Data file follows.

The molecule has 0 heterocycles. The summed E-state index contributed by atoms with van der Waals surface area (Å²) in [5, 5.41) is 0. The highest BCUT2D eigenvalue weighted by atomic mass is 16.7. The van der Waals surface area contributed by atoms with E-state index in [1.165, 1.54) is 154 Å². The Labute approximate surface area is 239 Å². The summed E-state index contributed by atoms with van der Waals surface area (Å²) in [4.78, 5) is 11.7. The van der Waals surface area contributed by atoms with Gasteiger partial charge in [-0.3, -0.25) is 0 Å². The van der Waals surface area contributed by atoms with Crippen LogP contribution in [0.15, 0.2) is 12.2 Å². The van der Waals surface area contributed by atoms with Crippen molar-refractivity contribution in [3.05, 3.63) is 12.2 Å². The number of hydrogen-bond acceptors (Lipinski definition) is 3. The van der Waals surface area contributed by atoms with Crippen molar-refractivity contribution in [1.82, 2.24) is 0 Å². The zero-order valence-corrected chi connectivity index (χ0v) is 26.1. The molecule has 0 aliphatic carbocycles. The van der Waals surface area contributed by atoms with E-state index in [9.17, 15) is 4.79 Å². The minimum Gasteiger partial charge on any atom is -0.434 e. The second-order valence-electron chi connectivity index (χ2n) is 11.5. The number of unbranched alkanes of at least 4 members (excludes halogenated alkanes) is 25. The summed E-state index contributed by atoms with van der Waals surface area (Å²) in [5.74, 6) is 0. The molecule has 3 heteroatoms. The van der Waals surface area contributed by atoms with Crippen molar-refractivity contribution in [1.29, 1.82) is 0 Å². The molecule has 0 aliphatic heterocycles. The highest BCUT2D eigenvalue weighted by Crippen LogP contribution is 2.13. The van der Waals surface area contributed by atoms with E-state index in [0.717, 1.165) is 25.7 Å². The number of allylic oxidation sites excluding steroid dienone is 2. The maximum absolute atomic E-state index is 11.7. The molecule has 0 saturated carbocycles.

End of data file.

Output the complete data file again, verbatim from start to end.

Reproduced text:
The molecule has 0 heterocycles. The summed E-state index contributed by atoms with van der Waals surface area (Å²) in [5, 5.41) is 0. The highest BCUT2D eigenvalue weighted by atomic mass is 16.7. The van der Waals surface area contributed by atoms with E-state index in [1.165, 1.54) is 154 Å². The Labute approximate surface area is 239 Å². The summed E-state index contributed by atoms with van der Waals surface area (Å²) in [4.78, 5) is 11.7. The van der Waals surface area contributed by atoms with Gasteiger partial charge in [-0.3, -0.25) is 0 Å². The van der Waals surface area contributed by atoms with Crippen LogP contribution in [0.15, 0.2) is 12.2 Å². The van der Waals surface area contributed by atoms with Crippen molar-refractivity contribution in [3.05, 3.63) is 12.2 Å². The number of hydrogen-bond acceptors (Lipinski definition) is 3. The van der Waals surface area contributed by atoms with Crippen molar-refractivity contribution in [1.82, 2.24) is 0 Å². The zero-order valence-corrected chi connectivity index (χ0v) is 26.1. The molecule has 0 aliphatic carbocycles. The van der Waals surface area contributed by atoms with E-state index in [9.17, 15) is 4.79 Å². The minimum Gasteiger partial charge on any atom is -0.434 e. The second-order valence-electron chi connectivity index (χ2n) is 11.5. The number of unbranched alkanes of at least 4 members (excludes halogenated alkanes) is 25. The summed E-state index contributed by atoms with van der Waals surface area (Å²) in [5.74, 6) is 0. The molecule has 3 heteroatoms. The van der Waals surface area contributed by atoms with Crippen molar-refractivity contribution in [1.29, 1.82) is 0 Å². The molecule has 0 aliphatic heterocycles. The highest BCUT2D eigenvalue weighted by Crippen LogP contribution is 2.13. The van der Waals surface area contributed by atoms with E-state index in [0.717, 1.165) is 25.7 Å². The number of allylic oxidation sites excluding steroid dienone is 2. The maximum absolute atomic E-state index is 11.7. The molecule has 0 saturated carbocycles.